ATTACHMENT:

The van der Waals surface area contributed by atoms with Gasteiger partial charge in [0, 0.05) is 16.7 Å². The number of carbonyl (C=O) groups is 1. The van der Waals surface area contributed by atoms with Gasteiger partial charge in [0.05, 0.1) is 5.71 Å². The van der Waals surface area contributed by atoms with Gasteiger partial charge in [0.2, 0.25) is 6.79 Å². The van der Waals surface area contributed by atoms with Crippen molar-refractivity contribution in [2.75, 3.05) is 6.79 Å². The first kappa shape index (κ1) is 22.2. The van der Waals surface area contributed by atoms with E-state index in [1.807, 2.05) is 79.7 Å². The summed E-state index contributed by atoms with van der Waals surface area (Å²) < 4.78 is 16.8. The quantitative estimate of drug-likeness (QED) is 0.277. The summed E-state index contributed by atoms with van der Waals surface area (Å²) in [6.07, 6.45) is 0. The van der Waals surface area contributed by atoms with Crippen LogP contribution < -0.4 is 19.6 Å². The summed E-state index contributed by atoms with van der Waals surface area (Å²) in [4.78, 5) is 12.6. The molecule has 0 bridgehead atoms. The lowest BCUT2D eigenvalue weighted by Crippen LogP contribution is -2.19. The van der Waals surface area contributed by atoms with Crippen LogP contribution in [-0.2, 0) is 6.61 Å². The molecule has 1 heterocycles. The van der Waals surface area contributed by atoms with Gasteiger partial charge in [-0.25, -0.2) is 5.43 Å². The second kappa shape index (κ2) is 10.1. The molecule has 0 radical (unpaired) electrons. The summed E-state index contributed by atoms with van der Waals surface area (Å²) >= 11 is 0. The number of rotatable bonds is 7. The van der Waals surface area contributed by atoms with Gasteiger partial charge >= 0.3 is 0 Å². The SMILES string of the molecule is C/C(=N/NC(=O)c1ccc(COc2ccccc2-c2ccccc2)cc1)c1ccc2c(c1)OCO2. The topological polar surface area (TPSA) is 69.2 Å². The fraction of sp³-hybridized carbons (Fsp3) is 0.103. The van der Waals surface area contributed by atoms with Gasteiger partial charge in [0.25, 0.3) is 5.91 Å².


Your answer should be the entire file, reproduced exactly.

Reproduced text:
The van der Waals surface area contributed by atoms with Gasteiger partial charge in [0, 0.05) is 16.7 Å². The number of carbonyl (C=O) groups is 1. The van der Waals surface area contributed by atoms with Gasteiger partial charge in [0.05, 0.1) is 5.71 Å². The van der Waals surface area contributed by atoms with Gasteiger partial charge in [0.2, 0.25) is 6.79 Å². The van der Waals surface area contributed by atoms with Crippen molar-refractivity contribution in [2.75, 3.05) is 6.79 Å². The first kappa shape index (κ1) is 22.2. The van der Waals surface area contributed by atoms with E-state index in [1.807, 2.05) is 79.7 Å². The summed E-state index contributed by atoms with van der Waals surface area (Å²) < 4.78 is 16.8. The quantitative estimate of drug-likeness (QED) is 0.277. The summed E-state index contributed by atoms with van der Waals surface area (Å²) in [6.07, 6.45) is 0. The van der Waals surface area contributed by atoms with Crippen LogP contribution < -0.4 is 19.6 Å². The summed E-state index contributed by atoms with van der Waals surface area (Å²) in [4.78, 5) is 12.6. The molecule has 0 bridgehead atoms. The lowest BCUT2D eigenvalue weighted by Crippen LogP contribution is -2.19. The van der Waals surface area contributed by atoms with Crippen LogP contribution in [-0.2, 0) is 6.61 Å². The molecule has 1 heterocycles. The van der Waals surface area contributed by atoms with Gasteiger partial charge in [-0.25, -0.2) is 5.43 Å². The second kappa shape index (κ2) is 10.1. The molecule has 0 radical (unpaired) electrons. The summed E-state index contributed by atoms with van der Waals surface area (Å²) >= 11 is 0. The number of rotatable bonds is 7. The van der Waals surface area contributed by atoms with Gasteiger partial charge >= 0.3 is 0 Å². The SMILES string of the molecule is C/C(=N/NC(=O)c1ccc(COc2ccccc2-c2ccccc2)cc1)c1ccc2c(c1)OCO2. The topological polar surface area (TPSA) is 69.2 Å². The fraction of sp³-hybridized carbons (Fsp3) is 0.103. The van der Waals surface area contributed by atoms with Gasteiger partial charge in [0.25, 0.3) is 5.91 Å².